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  • Feature

    Extreme elements push the boundaries of the periodic table

    The rare radioactive substance made its way from the United States to Russia on a commercial flight in June 2009. Customs officers balked at accepting the package, which was ensconced in lead shielding and emblazoned with bold-faced warnings and the ominous trefoil symbols for ionizing radiation. Back it went across the Atlantic.

    U.S. scientists enclosed additional paper work and the...

    02/27/2019 - 06:00 Chemistry, Physics
  • News

    Hayabusa2 just tried to collect asteroid dust for the first time

    The Hayabusa2 spacecraft has quickly tapped the surface of asteroid Ryugu, making the first of three planned attempts to grab a pinch of dust. Analysis of the sample could shed light on the origins of planets or even on the possibility of life elsewhere in the solar system.

    But scientists won’t know for sure how much dust Hayabusa2 succeeded in grabbing until the craft returns to Earth...

    02/22/2019 - 15:07 Planetary Science
  • Feature

    Robots are becoming classroom tutors. But will they make the grade?

    Pondering a tablet screen displaying a town scene, a pre-K student tilts her head to the side and taps her lip thoughtfully.

    “What are we trying to find?” asks the plush, red and blue robot called Tega that’s perched on the desk beside the girl. The bot resembles a teddy bear–sized Furby.

    “We are trying to find lavender-colored stuff,” the girl explains. Lavender is a new...

    02/12/2019 - 06:00 Robotics, Technology, Science & Society
  • 50 years ago, scientists tried to control earthquakes with earthquakes

    The Federal Council for Science and Technology … recommends a 10-year national earthquake research program to find ways to predict when and where quakes will strike and … [how to] defuse and prevent earthquakes, or at least modify them. Basically, the idea is simple: Inject fluid into underground rock, release the strain and produce a gradual series of tiny earthquakes or tremors...
    01/24/2019 - 07:00 Earth
  • Year in Review

    What will be the big science stories of 2019? Here are our predictions

    Entire disciplines are devoted to predicting the future. Trained forecasters use data, trends, human behavior and more to predict what lies ahead.

    Exactly no one at Science News is a quantitative forecaster or futurist. But we do hear what scientists are buzzing about at meetings, on social media and while reporting stories. So when we asked our writers to predict the big science stories...

    12/28/2018 - 06:00 Science & Society
  • Scicurious

    This blog is dead. Long live the blog.

    To blog, or not to blog?

    Young scientists and aspiring writers and communicators ask me this question frequently. If they want to try their hand at science writing, science communication and science journalism, shouldn’t they start a blog? Shouldn’t they start producing content immediately? After all, the best way to learn to write is to write.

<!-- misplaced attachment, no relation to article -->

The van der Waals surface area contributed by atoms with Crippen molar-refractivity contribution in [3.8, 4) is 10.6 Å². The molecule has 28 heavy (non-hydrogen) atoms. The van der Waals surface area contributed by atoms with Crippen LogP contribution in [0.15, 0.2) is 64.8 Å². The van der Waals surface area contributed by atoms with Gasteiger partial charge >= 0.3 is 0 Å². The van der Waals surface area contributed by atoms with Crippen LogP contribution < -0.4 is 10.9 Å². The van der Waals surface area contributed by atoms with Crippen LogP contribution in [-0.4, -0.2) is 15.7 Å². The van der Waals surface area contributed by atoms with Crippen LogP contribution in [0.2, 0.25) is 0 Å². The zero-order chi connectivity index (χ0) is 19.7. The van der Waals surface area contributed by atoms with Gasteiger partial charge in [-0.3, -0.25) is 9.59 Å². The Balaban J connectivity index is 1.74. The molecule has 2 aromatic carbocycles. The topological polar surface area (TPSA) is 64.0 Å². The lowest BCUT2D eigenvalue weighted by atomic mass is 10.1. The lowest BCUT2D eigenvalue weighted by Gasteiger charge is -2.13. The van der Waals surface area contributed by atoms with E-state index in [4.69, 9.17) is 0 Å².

I understand why they think starting...

    12/20/2018 - 13:00
  • Editor's Note

    To assemble a Top 10 list, Science News starts in June

    When most people were thinking about summer vacation, we were contemplating the biggest science stories of 2018.

    Yep, it takes more than six months of effort to put together Science News’ annual issue on the Top 10 science stories of the year. 2018 was no different, though we were hit with some exciting twists that had us revisiting our decisions just a week or so before closing the...

    12/17/2018 - 08:00 Science & Society
  • The Science Life

    How locust ecology inspired an opera

    Locust: The Opera finds a novel way to doom a soprano: species extinction.

    The libretto, written by entomologist Jeff Lockwood of the University of Wyoming in Laramie, features a scientist, a rancher and a dead insect. The scientist tenor agonizes over why the Rocky Mountain locust went extinct at the dawn of the 20th century. He comes up with hypotheses, three of which unravel to music...

    11/26/2018 - 10:00 Animals, Evolution, Science & Society
  • News

    How Twitter bots get people to spread fake news

    To spread misinformation like wildfire, bots will strike a match on social media but then urge people to fan the flames.

    Automated Twitter accounts, called bots, helped spread bogus articles during and after the 2016 U.S. presidential election by making the content appear popular enough that human users would trust it and share it more widely, researchers report online November 20 in...

    11/20/2018 - 11:00 Robotics, Science & Society
  • News in Brief

    A new palm-sized drone is mini, but mighty

    A new type of mini drone can pull a lot more than its own weight.

    The drone latches onto a surface and uses a cable to reel in objects up to 40 times its mass, researchers report. This feat is a marked improvement over other flying robots, which generally can’t tote objects heavier than about their own weight (SN: 2/7/15, p. 18). The new palm-sized flyer, described October 24 in Science...

    10/24/2018 - 14:00 Robotics, Technology